The pet food industry often reflects the lengths pet parents are willing go for their furry friends, and the trend for homemade pet food is a prime example. Pet parents might think an industrial sized commercial kitchen is necessary to prepare pet foods at home, but that's just not true.
Meeting your pets nutritional requirements by cooking from scratch might seem like a daunting task, but the production of pet food companies can be duplicated in an average home kitchen. Pet food companies use many of the same cooking techniques as we do, albeit on a much larger scale, and utilize similar materials and appliances. For homemade dry food, a dough mixture is blended with the use of a food processor, then baked in a conventional oven. A wire rack is used for cooling, and the finished product is a half inch sheet of dense, crumbly material, ready to serve at mealtime. For wet pet foods, meat products are pressed through a meat grinder, boiled, drained in a colander, cooled and mixed in a food processor with cooked or raw vegetables, and grains.
One difference between commercially prepared pet food and pet food made in a home kitchen is that commercial foods offer an advantage when it comes to storage. However, the canning process can be duplicated at home and allows pet parents to store foods for a time when fresh is unavailable or inconvenient. According to the National Center for Home Food Preservation, food canned in a home-based kitchen is safe to eat for one year. Commercially canned foods contain preservatives and can be stored for longer periods of time, while veterinarian research shows homemade canned foods will lose nutritional value over time. To can pet foods in a home-based kitchen, you'll need a pressure canner, a canning essentials kit and mason jars with rubber gasket reinforced lids.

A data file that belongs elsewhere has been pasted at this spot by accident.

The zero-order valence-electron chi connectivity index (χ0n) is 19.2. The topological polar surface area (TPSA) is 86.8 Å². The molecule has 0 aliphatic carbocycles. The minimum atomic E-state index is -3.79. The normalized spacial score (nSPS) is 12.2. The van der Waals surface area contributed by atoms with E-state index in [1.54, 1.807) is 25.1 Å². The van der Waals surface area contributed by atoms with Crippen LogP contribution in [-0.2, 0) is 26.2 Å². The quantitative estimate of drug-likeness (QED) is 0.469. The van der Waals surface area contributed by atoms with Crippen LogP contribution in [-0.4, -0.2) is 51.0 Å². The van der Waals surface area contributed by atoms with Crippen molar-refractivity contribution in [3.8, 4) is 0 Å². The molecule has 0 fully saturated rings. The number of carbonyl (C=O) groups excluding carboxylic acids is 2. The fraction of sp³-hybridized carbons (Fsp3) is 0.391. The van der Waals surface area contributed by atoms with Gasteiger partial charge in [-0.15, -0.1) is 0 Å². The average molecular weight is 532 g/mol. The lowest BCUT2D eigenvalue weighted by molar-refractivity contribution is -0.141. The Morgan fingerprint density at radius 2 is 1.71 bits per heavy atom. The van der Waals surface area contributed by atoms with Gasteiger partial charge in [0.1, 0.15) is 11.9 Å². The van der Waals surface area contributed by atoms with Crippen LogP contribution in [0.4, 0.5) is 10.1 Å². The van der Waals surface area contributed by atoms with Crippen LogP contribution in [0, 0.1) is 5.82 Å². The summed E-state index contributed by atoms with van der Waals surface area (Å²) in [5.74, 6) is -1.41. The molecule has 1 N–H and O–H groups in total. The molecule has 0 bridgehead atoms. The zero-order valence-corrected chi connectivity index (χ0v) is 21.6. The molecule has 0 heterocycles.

Commercially produced pet food kitchens incorporate vitamins and mineral supplements into their food ingredients, and meals made at home must do the same. In order to meet the nutritional requirements of your pet, make certain his daily diet contains a protein source, carbohydrates, sufficient vitamins and minerals and a little fat. Check with your dog's veterinarian prior to giving him supplements, as even the most benign supplements can be dangerous if the dosage is not right. Many of the common supplementation for pets can be purchased locally and stored in your kitchen's refrigerator or pantry. You can purchase ingredients at health food and holistic establishments, but the local grocery store might also suffice.
Although the cooking process kills bacteria in homemade pet food, your culinary compilation can be exposed to more bacteria during the cooling, drying and packing process. Commercial pet food companies take special care to avoid spoilage and so should you. Never let dry food get wet once it's finished and stored, as this allows bacteria on the food surface to multiply. Do not add water, canned food, milk or other liquids prior to feeding. Always check with your veterinarian prior to making any changes concerning your pet's diet. Most homemade pet food is made in batch portioned meals for a week. Do not keep stored pet food for longer than a week and promptly freeze any overage.
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